I read your post a few days ago and was very interested to hear your thoughts about decluttering. Since I’m the friend you’re referring to I feel like adding a few points to make sure, some important aspects of my point of view get through. First of all I have to say I’m totally on your side when it comes to the question of sustainabilty and ‘throwing things out’. It’s a common criticism on Marie Kondo’s ‘method’ and people argue that it’s due to a different culture of sustsainabilty in Japan. However, this is where your term ‘soft decluttering’ fits for me, and it is exactly the thing I’m doing: wrap up the stuff that doesn’t make you happy in a box and gift it to friends, store it in the basement if you cant let it truly go or donate it at a refugees help center. Still, you’re missing an important thing: Kondo doesn’t state to get rid of things you don’t wear: it’s about getting rid of stuff that doesn’t make you happy anymore. This is a huge difference. It means you donÄt have to throw out a blouse, just because you didn’t wear it for 2 years. In the Kondo method, you take the piece in your hands, touch and FEEL if you love it, not thinking if another colour would be better: the piece and your immediate feeling is in the center of the process. The main thought in Kondo’s method, unlike other decluttering programms like the 33challenges, is to surround you with things that make you happy and by tiding up your environment cleaning up your inner mind (idea of inner vs. outer chaos and how our surrounding reflects our inner order/scatterdness etc.). So the center of her particular method is not sustainability. However in my point of view, the two aspects can be combinded perfectly. For example for me, its a total relief to look in my wardrobe and only see pieces I really love. The difference to my wardbore before is, that I looked at many pieces I didnt really like´, but thought I should keep them cause I cant afford others. Now that I sold them on the flea market or gifted them to friends, I dont miss them at all and fill my life with a feeling of abundance looking at my wardbore, even though there are less pieces, but the ones I have are high quality, mostly organic and just awesome. My friend who did the coaching with me also combines her own perspective on sustainibility AND points of the Kondo method. For Kondo e.g. its important to let go belief systems that dont serve us anymore, like: I have to keep 10 usb sticks in my flat cause I might need them once. Instead of this, she encourages her readers to think about what they really need and to believe in the fact, that if there comes the time when 10 usb-sticks are needed, LIFE will support me with exactly what I need in that special moment. Its not about throwing things out, just because they arent beautiful. I hope you get my point 🙂 And I’m certain there’s gonna be a post on my blog about this soon, as I could write forever about it 🙂 So Rosa, I think its super cool your mother kept all the stuff for your little one, and that you are keeping things for the future. To me, it shows you really love these things 🙂 Big hugs and see you soon my dear!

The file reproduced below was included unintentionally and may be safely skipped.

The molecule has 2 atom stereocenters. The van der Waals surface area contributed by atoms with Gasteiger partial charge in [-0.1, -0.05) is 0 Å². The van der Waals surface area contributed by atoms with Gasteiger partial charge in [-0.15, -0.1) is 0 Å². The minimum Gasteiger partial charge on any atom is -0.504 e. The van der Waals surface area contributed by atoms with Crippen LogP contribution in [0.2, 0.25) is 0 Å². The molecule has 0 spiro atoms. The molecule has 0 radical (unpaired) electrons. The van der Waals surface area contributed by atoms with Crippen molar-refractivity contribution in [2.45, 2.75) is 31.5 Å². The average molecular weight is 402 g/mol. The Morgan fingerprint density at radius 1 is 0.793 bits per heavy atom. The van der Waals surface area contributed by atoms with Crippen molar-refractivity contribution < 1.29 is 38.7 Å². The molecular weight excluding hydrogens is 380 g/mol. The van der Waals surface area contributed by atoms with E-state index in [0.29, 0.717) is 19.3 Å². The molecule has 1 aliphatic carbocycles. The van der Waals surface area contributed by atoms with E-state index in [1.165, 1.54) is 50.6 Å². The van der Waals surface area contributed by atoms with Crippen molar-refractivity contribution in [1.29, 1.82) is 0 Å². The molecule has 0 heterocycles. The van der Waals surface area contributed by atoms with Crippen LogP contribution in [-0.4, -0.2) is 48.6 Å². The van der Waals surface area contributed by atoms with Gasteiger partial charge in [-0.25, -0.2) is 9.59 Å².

• Januar 21, 2017 / 2:54 pm

      Much much love to you Agata! And thanks for your words! I couldn’t agree more. Soft decluttering can be wonderful. I referred to you in the beginning, as being the one who got me think about the whole topic. But my critical thoughts began first after reading more about it, after reading through blogs which were so excited about their capsule wardrobe and then next season they buy like an entire new capsule wardrobe and throw the old one out. Sure everyone is free to do what they like but I just find it difficult when people start thinking in the “I will just throw this away – when I need it again and I can buy it new” categories. And this, unfortunately, happens a lot. Can’t wait to see you next weekend for more 🙂

  10. naomella
    Januar 22, 2017 / 8:33 pm

    Oh ich liebe diesen Artikel! Ich stimme dir vollkommen zu!!! Sachen wegzuschmeißen und Neue dafür zu kaufen ist doch nicht nachhaltig. Auch ich könnte die Babykleidung meiner Tochter nie wegschmeißen, sondern hebe sie für weitere Kinder oder für sie eines Tages auf für ihre Kids. Und ich habe eine Puppe, die ich seit 30 Jahren besitze reparieren lassen und jetzt meiner Tochter vererbt. Da hat doch Nostalgie einen besonderen Stellenwert. Bei Kleidung ist es so eine Sache, ich sortiere regelmäßig aus und verschenke vieles an Freundinnen. Aber ich würde nie etwas wegschmeißen, nur weil ich es die letzten 12 Monate nicht getragen habe. Ich ticke hier anders, manchmal trage ich etwas 2 Jahre nicht und dann auf einmal doch wieder. Ganz liebe Grüße

  11. Januar 24, 2017 / 6:51 am

    I have a Pinterest board to (one day but probably not… lol…) build a capsule wardrobe. I do like some things about minimalism, but I’m definitely someone that condo would be like, “throw them away!” to. Ha ha!

    All the Cute